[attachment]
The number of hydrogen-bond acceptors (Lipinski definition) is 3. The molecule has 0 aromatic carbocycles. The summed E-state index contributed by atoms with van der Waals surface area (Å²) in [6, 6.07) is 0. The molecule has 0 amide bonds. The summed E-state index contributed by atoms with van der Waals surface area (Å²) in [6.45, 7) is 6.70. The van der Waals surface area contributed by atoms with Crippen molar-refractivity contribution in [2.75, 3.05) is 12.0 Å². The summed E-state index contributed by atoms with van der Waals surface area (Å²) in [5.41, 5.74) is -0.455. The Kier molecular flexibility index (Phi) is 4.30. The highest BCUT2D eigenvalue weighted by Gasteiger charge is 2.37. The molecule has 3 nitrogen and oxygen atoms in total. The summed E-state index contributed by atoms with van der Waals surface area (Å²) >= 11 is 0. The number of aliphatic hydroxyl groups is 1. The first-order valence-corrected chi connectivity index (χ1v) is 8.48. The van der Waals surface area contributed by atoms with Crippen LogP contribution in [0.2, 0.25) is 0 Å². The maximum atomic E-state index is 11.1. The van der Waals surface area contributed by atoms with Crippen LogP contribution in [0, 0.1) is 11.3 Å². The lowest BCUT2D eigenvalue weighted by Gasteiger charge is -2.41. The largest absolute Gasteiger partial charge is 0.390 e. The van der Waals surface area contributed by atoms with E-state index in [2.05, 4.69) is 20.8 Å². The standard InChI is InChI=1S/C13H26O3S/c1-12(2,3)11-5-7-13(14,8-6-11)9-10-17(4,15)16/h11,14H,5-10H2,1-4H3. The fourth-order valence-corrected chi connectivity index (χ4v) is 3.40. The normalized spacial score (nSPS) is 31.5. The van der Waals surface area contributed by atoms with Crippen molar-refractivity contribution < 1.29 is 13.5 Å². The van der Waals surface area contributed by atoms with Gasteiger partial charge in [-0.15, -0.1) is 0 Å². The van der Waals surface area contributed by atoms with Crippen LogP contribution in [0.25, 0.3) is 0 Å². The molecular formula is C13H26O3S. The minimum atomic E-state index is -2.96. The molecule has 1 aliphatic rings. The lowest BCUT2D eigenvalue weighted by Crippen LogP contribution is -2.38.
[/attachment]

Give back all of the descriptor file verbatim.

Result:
The number of hydrogen-bond acceptors (Lipinski definition) is 3. The molecule has 0 aromatic carbocycles. The summed E-state index contributed by atoms with van der Waals surface area (Å²) in [6, 6.07) is 0. The molecule has 0 amide bonds. The summed E-state index contributed by atoms with van der Waals surface area (Å²) in [6.45, 7) is 6.70. The van der Waals surface area contributed by atoms with Crippen molar-refractivity contribution in [2.75, 3.05) is 12.0 Å². The summed E-state index contributed by atoms with van der Waals surface area (Å²) in [5.41, 5.74) is -0.455. The Kier molecular flexibility index (Phi) is 4.30. The highest BCUT2D eigenvalue weighted by Gasteiger charge is 2.37. The molecule has 3 nitrogen and oxygen atoms in total. The summed E-state index contributed by atoms with van der Waals surface area (Å²) >= 11 is 0. The number of aliphatic hydroxyl groups is 1. The first-order valence-corrected chi connectivity index (χ1v) is 8.48. The van der Waals surface area contributed by atoms with Crippen LogP contribution in [0.2, 0.25) is 0 Å². The maximum atomic E-state index is 11.1. The van der Waals surface area contributed by atoms with Crippen LogP contribution in [0, 0.1) is 11.3 Å². The lowest BCUT2D eigenvalue weighted by Gasteiger charge is -2.41. The largest absolute Gasteiger partial charge is 0.390 e. The van der Waals surface area contributed by atoms with E-state index in [2.05, 4.69) is 20.8 Å². The standard InChI is InChI=1S/C13H26O3S/c1-12(2,3)11-5-7-13(14,8-6-11)9-10-17(4,15)16/h11,14H,5-10H2,1-4H3. The fourth-order valence-corrected chi connectivity index (χ4v) is 3.40. The normalized spacial score (nSPS) is 31.5. The van der Waals surface area contributed by atoms with Crippen molar-refractivity contribution < 1.29 is 13.5 Å². The van der Waals surface area contributed by atoms with Gasteiger partial charge in [-0.15, -0.1) is 0 Å². The van der Waals surface area contributed by atoms with Crippen LogP contribution in [0.25, 0.3) is 0 Å². The molecular formula is C13H26O3S. The minimum atomic E-state index is -2.96. The molecule has 1 aliphatic rings. The lowest BCUT2D eigenvalue weighted by Crippen LogP contribution is -2.38.